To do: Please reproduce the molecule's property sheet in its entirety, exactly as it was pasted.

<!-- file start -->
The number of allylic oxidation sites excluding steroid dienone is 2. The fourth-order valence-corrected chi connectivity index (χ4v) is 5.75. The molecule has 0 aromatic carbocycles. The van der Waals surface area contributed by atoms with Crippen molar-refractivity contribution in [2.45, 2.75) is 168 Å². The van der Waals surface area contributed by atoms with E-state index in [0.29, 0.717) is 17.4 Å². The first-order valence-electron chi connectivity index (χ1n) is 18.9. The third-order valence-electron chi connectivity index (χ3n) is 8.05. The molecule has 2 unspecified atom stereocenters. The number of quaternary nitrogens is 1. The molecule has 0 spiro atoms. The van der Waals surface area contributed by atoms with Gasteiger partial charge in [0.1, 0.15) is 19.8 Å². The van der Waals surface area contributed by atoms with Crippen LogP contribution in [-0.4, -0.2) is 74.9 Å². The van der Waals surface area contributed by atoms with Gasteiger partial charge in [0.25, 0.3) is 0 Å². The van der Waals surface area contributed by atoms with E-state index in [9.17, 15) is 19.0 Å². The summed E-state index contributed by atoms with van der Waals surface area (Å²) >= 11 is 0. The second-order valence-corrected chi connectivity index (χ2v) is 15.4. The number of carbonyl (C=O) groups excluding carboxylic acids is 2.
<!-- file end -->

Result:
The number of allylic oxidation sites excluding steroid dienone is 2. The fourth-order valence-corrected chi connectivity index (χ4v) is 5.75. The molecule has 0 aromatic carbocycles. The van der Waals surface area contributed by atoms with Crippen molar-refractivity contribution in [2.45, 2.75) is 168 Å². The van der Waals surface area contributed by atoms with E-state index in [0.29, 0.717) is 17.4 Å². The first-order valence-electron chi connectivity index (χ1n) is 18.9. The third-order valence-electron chi connectivity index (χ3n) is 8.05. The molecule has 2 unspecified atom stereocenters. The number of quaternary nitrogens is 1. The molecule has 0 spiro atoms. The van der Waals surface area contributed by atoms with Gasteiger partial charge in [0.1, 0.15) is 19.8 Å². The van der Waals surface area contributed by atoms with Crippen LogP contribution in [-0.4, -0.2) is 74.9 Å². The van der Waals surface area contributed by atoms with Gasteiger partial charge in [0.25, 0.3) is 0 Å². The van der Waals surface area contributed by atoms with E-state index in [9.17, 15) is 19.0 Å². The summed E-state index contributed by atoms with van der Waals surface area (Å²) >= 11 is 0. The second-order valence-corrected chi connectivity index (χ2v) is 15.4. The number of carbonyl (C=O) groups excluding carboxylic acids is 2.